I have found a definition of the Beautiful, of my own conception of the Beautiful. It is something intense and sad, something a little vague, leaving scope for conjecture. I am ready, if you will, to apply my ideas to a sentient object, to that object, for example, which Society finds the most interesting of all, a woman’s face. A beautiful and seductive head, a woman’s head, I mean, makes one dream, but in a confused fashion, at once of pleasure and of sadness; conveys an idea of melancholy, of lassitude, even of satiety-a contradictory impression, of an ardor, that is to say, and a desire for life together with a bitterness which flows back upon them as if from a sense of deprivation and hopelessness. Mystery and regret are also characteristics of the Beautiful.
It is this admirable, this immortal sense of Beauty which makes us regard the Earth and its sights as a glimpse, a correspondence of Heaven. Our insatiable thirst for everything which is beyond and which is revealed by life is the most living proof of our immortality. It is at once by and through poetry, by and through music that the soul catches a glimpse of the splendors which lie on the other side of the grave; and when an exquisite poem brings tears to our eyes, these tears are not the proof of excessive enjoyment; they are much more the sign of an irritated melancholy, a nervous postulation, a nature exiled in an imperfect world which would like to take possession at once on this very earth of a revealed paradise. Thus the principle of poetry is strictly and simply human aspirations towards a higher beauty and this principle appears in an enthusiasm which is completely independent of passion, which is the intoxication of the heart, and of truth which is the field of reason. For passion is a natural thing, too natural, indeed, not to introduce a painful, discordant note into the realm of pure beauty; too familiar not to scandalize the pure Desires, the gracious Melancholy, the noble Despair which dwell in the supernatural regions of poetry.
How I love to look, dear indolent one, at your beautiful body and see, like a shot silk, the changing gleam of your skin!
On your deep hair, with its bitter perfumes, a scented and wandering sea of blue and brown waves,
Like a ship stirring with the wind of morning my dreamy soul sets sail for a distant sky.
Your eyes, in which nothing is revealed, sweet or bitter, are two cold jewels in which gold mingles with iron.
Seeing your rhythmic walk, beautiful in its abandon, one thinks of a serpent dancing at the end of a stick.
Under the weight of your laziness, your child’s head hangs with the soft looseness of a young elephant’s.
And your body sways and stretches like an elephant ship rolling from side to side and pitching its yards in the water.
Like a stream swollen by the melting of grinding glaciers, when the water of your mouth rises to the edge of your teeth,
I feel I am drinking a Bohemian wine, bitter and overpowering, a liquid sky which scatters my heart with stars.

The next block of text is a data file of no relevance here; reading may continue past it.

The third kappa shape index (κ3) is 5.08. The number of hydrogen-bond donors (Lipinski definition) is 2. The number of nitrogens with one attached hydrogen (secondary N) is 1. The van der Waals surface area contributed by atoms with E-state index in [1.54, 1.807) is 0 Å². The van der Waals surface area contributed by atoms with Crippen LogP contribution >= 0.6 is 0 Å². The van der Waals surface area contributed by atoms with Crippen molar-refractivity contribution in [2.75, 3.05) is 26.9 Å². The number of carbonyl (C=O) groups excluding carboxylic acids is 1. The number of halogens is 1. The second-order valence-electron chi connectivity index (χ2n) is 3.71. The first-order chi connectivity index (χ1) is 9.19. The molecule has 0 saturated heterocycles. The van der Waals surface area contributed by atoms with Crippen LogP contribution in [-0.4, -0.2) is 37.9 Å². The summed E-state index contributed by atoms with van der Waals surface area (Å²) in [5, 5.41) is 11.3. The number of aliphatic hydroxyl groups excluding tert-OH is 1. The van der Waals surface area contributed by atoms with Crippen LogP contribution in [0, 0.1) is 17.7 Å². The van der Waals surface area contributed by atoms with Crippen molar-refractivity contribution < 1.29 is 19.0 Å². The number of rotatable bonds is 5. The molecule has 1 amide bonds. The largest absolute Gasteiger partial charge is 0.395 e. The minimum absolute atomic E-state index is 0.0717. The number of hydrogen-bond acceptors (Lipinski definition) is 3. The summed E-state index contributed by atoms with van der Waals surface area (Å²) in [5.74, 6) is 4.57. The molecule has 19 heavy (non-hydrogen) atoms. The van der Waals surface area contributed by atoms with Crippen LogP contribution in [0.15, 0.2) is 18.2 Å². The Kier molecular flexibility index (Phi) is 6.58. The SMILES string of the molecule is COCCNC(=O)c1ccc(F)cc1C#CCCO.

But the real travelers are those who leave for leaving’s sake; their hearts are light as balloons, they never diverge from the path of their fate and, without knowing why, always say, ‘Let’s go.’
They are the ones whose desires have the shape of clouds, and who dream as a new recruit dreams of cannon fire, of limitless pleasures, ever-changing, unknown, which the human mind has never been able to name.
Under a bleak white light she runs, dances and writhes without reason – Life, shameless and shrill. And so, as soon as on the horizon
Voluptuous night rises, calming everything, even hunger, blotting out everything, even shame, the Poet says to himself, ‘At last!
‘My spirit, like my spine, ardently prays for rest; with a heart full of funeral dreams,
‘I shall lie down on my back and roll myself up in your curtains, o refreshing darkness!’
We shall have beds filled with light odours, couches deep as tombs, and, set out on shelves, rare flowers which bloomed for us under more beautiful skies.
Vying to use up their last heats, our hearts will be two great torches, which will reflect their double lights in our two spirits, those twin mirrors.
One evening made of mystic blue and rose, we shall exchange a single bolt of lightning, like a long sob, laden with farewells;
And later an Angel, gently opening the doors, will come, faithful and joyous, to revive the dulled mirrors and the dead flames.
It is Death which consoles men, alas, and keeps them alive. Death is the aim of life; it is the only hope which, like an elixir, raises our spirits and intoxicates us, and gives us the heart to march until evening;
Through the storm, and the snow, and the frost, it is the light pulsating on our black horizon; it is the famous inn promised in the book where we shall eat, and sleep, and sit down;
It is an Angel who holds in his magnetic fingers sleep and the gift of ecstatic dreams, who makes up the bed of the poor and naked;
It is the glory of the gods, the mystic granary, the poor man’s purse and his ancient fatherland, it is the portico open on to the unknown Heavens!
Do you know, as i do, how suffering can be savoured, and do you make people say of you, ‘what a strange man!’ I was going to die. my amorous soul felt desire mingled with horror, an illness peculiar to itself;
Anguish and lively hope, without any impulse to protest. the lower the fatal hourglass sank, the more savage and delicious was my torture; all my heart was tearing itself away from the familiar world.
I was like the child desperate to see the play, hating the curtain as one hates a barrier … at last the cold truth revealed itself:
I had died without surprise, and the terrible dawn was enfolding me. – ‘What! is that all?’ The curtain had risen and I was still waiting.